It is important to realize what percentage of your money goes where. The best way to make a budget is to break it down into months. X% is devoted to categories like bills, food, restaurants, ets.. Let’s take $4,000/month of income for example
- 40%: $1,600 in monthly bills (water, loans, mortgage, rent, comedy, internet, cellphone, etc..)
- 15%: $600 on groceries
- 25%: $1,000 saving
- 10%: $400 extra
- 10%: $400 eating out/leasure
Starting with just breaking down to the major categories gives you an idea of how much money it actually costs to live and how much you really make. Once you have the fundamentals of the budget you can then add other categories like goals, or you can rearrange where your money goes. Once you have a budget you can safely save and spend. It’s about understanding your money not how much money, at least in the beginning.
Saving and Paying off debt
The biggest and most inconvenient things about being an adult are saving for the now, saving for the future, and paying off debt. The best way to battle debt is to not get in it in the first place.
The number one rule with paying off debt is to pay the high interest off the quickest because that’s the one that is charging you the most for borrowing. Another good step would be to pay your credit off in full if you have the chance to instead of just adhering to the monthly payments. It is also good to use your leftover income to get used on the loans, trying to make a higher than your regular/minimal monthly payments because you’ll pay it off quicker.
When it comes to credit cards you should use them like a debit card. Only spend money you have, not money you will have. The majority of the time it is more beneficial to use your credit card so you can earn points and build your credit. Most debit cards don/t offer any perks.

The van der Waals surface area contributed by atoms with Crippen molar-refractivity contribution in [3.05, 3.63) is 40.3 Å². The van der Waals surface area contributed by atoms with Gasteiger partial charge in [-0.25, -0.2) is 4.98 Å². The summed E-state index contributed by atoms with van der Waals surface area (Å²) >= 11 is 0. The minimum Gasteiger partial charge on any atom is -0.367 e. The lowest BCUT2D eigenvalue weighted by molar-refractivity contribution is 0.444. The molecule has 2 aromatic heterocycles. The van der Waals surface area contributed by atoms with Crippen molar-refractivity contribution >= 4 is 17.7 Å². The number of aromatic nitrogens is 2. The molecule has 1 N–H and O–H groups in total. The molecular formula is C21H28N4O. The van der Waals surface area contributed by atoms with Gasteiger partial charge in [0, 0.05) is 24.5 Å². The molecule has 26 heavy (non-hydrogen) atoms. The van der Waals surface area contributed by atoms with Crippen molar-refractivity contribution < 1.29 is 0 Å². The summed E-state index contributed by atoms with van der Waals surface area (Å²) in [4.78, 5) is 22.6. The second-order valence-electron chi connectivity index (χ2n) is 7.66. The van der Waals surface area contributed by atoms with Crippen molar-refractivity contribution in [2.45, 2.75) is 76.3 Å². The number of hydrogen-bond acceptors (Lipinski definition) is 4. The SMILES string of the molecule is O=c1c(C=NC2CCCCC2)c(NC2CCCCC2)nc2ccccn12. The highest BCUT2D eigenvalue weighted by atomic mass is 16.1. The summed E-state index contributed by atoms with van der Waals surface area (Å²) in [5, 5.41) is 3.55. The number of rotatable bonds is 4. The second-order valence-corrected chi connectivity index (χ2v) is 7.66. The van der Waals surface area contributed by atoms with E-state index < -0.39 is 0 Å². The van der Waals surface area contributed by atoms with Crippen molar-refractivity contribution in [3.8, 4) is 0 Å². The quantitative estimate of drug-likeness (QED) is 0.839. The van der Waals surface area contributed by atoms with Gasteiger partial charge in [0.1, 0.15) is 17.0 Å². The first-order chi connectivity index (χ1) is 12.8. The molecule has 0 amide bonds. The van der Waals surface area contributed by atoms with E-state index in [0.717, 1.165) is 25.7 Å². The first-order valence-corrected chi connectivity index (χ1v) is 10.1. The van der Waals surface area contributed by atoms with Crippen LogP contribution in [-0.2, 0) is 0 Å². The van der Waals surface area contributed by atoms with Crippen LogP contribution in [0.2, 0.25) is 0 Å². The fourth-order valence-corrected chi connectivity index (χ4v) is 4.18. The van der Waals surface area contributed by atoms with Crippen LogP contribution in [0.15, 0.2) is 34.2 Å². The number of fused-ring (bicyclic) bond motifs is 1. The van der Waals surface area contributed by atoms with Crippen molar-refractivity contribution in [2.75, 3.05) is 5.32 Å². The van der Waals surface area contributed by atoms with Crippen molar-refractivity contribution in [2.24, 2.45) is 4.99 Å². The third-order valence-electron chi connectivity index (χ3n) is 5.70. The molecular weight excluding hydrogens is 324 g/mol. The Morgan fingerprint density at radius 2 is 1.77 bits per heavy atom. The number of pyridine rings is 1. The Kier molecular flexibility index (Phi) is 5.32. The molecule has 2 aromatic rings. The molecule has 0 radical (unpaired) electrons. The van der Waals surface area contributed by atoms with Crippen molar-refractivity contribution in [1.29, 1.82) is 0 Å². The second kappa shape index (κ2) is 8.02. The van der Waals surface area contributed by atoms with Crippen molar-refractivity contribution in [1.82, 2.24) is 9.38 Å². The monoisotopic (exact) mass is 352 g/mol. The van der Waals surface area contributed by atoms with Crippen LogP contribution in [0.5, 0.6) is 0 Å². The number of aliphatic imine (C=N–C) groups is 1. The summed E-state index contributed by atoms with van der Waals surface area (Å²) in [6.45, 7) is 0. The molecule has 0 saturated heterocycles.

It is good to save outside of your 401k, most employers over a 401k plan which makes it very simple. You should still have a savings account as your savings for the short term. In your savings, you should also have an emergency fund with at least 3 months worth of living expenses.
Understand your credit score
Your credit score is a three-digit number that can have a big impact on your finances. Lenders are willing to offer borrowers with high credit scores better loan terms and lower interest rates.
As you apply for large loans such as a mortgage, a small interest rate reduction can save you thousands of dollars. Credit scores generally range from 300 to 850
What Factors Impact Your Credit Score?
- Pay your bills on time, every time.
- Pay off your debts as quickly as you can.
- Keep your credit card balance well below the limit.
- Applying for multiple credit cards